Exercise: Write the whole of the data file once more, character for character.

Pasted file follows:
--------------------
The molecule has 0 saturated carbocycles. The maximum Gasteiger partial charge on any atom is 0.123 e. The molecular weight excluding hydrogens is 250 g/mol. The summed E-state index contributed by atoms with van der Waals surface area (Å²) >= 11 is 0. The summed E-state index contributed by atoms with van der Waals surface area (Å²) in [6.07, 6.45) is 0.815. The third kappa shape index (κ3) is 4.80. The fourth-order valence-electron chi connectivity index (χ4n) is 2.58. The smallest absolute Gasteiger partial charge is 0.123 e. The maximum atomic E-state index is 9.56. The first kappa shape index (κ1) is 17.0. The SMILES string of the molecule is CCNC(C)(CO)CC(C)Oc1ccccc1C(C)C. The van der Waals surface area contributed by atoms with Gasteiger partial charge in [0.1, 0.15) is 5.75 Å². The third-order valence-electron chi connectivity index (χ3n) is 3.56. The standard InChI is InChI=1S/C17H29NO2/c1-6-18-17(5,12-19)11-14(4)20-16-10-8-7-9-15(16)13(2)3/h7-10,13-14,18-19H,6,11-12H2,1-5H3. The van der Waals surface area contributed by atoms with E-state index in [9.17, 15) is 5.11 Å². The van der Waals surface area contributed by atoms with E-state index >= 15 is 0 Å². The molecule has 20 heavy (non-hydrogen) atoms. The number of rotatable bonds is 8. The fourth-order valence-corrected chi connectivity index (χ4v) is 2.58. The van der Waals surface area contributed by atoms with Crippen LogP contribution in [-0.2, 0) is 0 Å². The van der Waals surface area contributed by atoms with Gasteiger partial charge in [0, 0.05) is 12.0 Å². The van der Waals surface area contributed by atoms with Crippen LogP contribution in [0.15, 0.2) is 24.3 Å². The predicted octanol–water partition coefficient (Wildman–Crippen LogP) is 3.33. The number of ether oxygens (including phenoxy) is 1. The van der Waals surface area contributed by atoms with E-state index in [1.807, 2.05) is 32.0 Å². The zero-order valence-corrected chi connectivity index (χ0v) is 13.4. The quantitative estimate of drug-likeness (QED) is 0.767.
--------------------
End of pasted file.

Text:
The molecule has 0 saturated carbocycles. The maximum Gasteiger partial charge on any atom is 0.123 e. The molecular weight excluding hydrogens is 250 g/mol. The summed E-state index contributed by atoms with van der Waals surface area (Å²) >= 11 is 0. The summed E-state index contributed by atoms with van der Waals surface area (Å²) in [6.07, 6.45) is 0.815. The third kappa shape index (κ3) is 4.80. The fourth-order valence-electron chi connectivity index (χ4n) is 2.58. The smallest absolute Gasteiger partial charge is 0.123 e. The maximum atomic E-state index is 9.56. The first kappa shape index (κ1) is 17.0. The SMILES string of the molecule is CCNC(C)(CO)CC(C)Oc1ccccc1C(C)C. The van der Waals surface area contributed by atoms with Gasteiger partial charge in [0.1, 0.15) is 5.75 Å². The third-order valence-electron chi connectivity index (χ3n) is 3.56. The standard InChI is InChI=1S/C17H29NO2/c1-6-18-17(5,12-19)11-14(4)20-16-10-8-7-9-15(16)13(2)3/h7-10,13-14,18-19H,6,11-12H2,1-5H3. The van der Waals surface area contributed by atoms with E-state index in [9.17, 15) is 5.11 Å². The van der Waals surface area contributed by atoms with E-state index >= 15 is 0 Å². The molecule has 20 heavy (non-hydrogen) atoms. The number of rotatable bonds is 8. The fourth-order valence-corrected chi connectivity index (χ4v) is 2.58. The van der Waals surface area contributed by atoms with Crippen LogP contribution in [-0.2, 0) is 0 Å². The van der Waals surface area contributed by atoms with Gasteiger partial charge in [0, 0.05) is 12.0 Å². The van der Waals surface area contributed by atoms with Crippen LogP contribution in [0.15, 0.2) is 24.3 Å². The predicted octanol–water partition coefficient (Wildman–Crippen LogP) is 3.33. The number of ether oxygens (including phenoxy) is 1. The van der Waals surface area contributed by atoms with E-state index in [1.807, 2.05) is 32.0 Å². The zero-order valence-corrected chi connectivity index (χ0v) is 13.4. The quantitative estimate of drug-likeness (QED) is 0.767.